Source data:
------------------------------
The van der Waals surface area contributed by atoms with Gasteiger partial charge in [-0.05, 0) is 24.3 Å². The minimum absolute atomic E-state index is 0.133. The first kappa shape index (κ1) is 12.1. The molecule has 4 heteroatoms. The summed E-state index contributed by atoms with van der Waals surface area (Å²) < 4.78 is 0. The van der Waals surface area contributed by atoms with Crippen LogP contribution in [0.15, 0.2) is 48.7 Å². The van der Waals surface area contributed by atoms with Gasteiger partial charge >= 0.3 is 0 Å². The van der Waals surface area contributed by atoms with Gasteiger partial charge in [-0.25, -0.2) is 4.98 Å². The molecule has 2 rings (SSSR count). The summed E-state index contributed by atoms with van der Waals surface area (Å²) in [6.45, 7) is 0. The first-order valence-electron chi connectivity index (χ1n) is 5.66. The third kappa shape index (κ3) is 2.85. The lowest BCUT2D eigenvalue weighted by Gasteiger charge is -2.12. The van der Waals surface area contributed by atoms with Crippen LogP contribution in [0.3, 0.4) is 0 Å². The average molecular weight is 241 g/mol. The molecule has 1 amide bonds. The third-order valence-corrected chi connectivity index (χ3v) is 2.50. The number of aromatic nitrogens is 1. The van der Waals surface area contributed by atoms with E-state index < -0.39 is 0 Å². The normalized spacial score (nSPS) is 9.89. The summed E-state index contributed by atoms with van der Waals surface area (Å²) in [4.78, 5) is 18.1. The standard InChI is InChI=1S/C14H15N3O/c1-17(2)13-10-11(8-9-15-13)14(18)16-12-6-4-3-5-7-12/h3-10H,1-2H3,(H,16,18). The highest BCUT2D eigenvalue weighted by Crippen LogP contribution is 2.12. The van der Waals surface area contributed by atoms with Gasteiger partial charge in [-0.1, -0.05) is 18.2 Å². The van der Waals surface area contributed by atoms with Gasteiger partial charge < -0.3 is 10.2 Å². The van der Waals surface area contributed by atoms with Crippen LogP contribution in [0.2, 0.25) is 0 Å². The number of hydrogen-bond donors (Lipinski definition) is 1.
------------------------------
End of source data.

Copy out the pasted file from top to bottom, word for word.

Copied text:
The van der Waals surface area contributed by atoms with Gasteiger partial charge in [-0.05, 0) is 24.3 Å². The minimum absolute atomic E-state index is 0.133. The first kappa shape index (κ1) is 12.1. The molecule has 4 heteroatoms. The summed E-state index contributed by atoms with van der Waals surface area (Å²) < 4.78 is 0. The van der Waals surface area contributed by atoms with Crippen LogP contribution in [0.15, 0.2) is 48.7 Å². The van der Waals surface area contributed by atoms with Gasteiger partial charge >= 0.3 is 0 Å². The van der Waals surface area contributed by atoms with Gasteiger partial charge in [-0.25, -0.2) is 4.98 Å². The molecule has 2 rings (SSSR count). The summed E-state index contributed by atoms with van der Waals surface area (Å²) in [6.45, 7) is 0. The first-order valence-electron chi connectivity index (χ1n) is 5.66. The third kappa shape index (κ3) is 2.85. The lowest BCUT2D eigenvalue weighted by Gasteiger charge is -2.12. The van der Waals surface area contributed by atoms with Crippen LogP contribution in [0.3, 0.4) is 0 Å². The average molecular weight is 241 g/mol. The molecule has 1 amide bonds. The third-order valence-corrected chi connectivity index (χ3v) is 2.50. The number of aromatic nitrogens is 1. The van der Waals surface area contributed by atoms with E-state index < -0.39 is 0 Å². The normalized spacial score (nSPS) is 9.89. The summed E-state index contributed by atoms with van der Waals surface area (Å²) in [4.78, 5) is 18.1. The standard InChI is InChI=1S/C14H15N3O/c1-17(2)13-10-11(8-9-15-13)14(18)16-12-6-4-3-5-7-12/h3-10H,1-2H3,(H,16,18). The highest BCUT2D eigenvalue weighted by Crippen LogP contribution is 2.12. The van der Waals surface area contributed by atoms with Gasteiger partial charge in [-0.1, -0.05) is 18.2 Å². The van der Waals surface area contributed by atoms with Gasteiger partial charge < -0.3 is 10.2 Å². The van der Waals surface area contributed by atoms with Crippen LogP contribution in [0.2, 0.25) is 0 Å². The number of hydrogen-bond donors (Lipinski definition) is 1.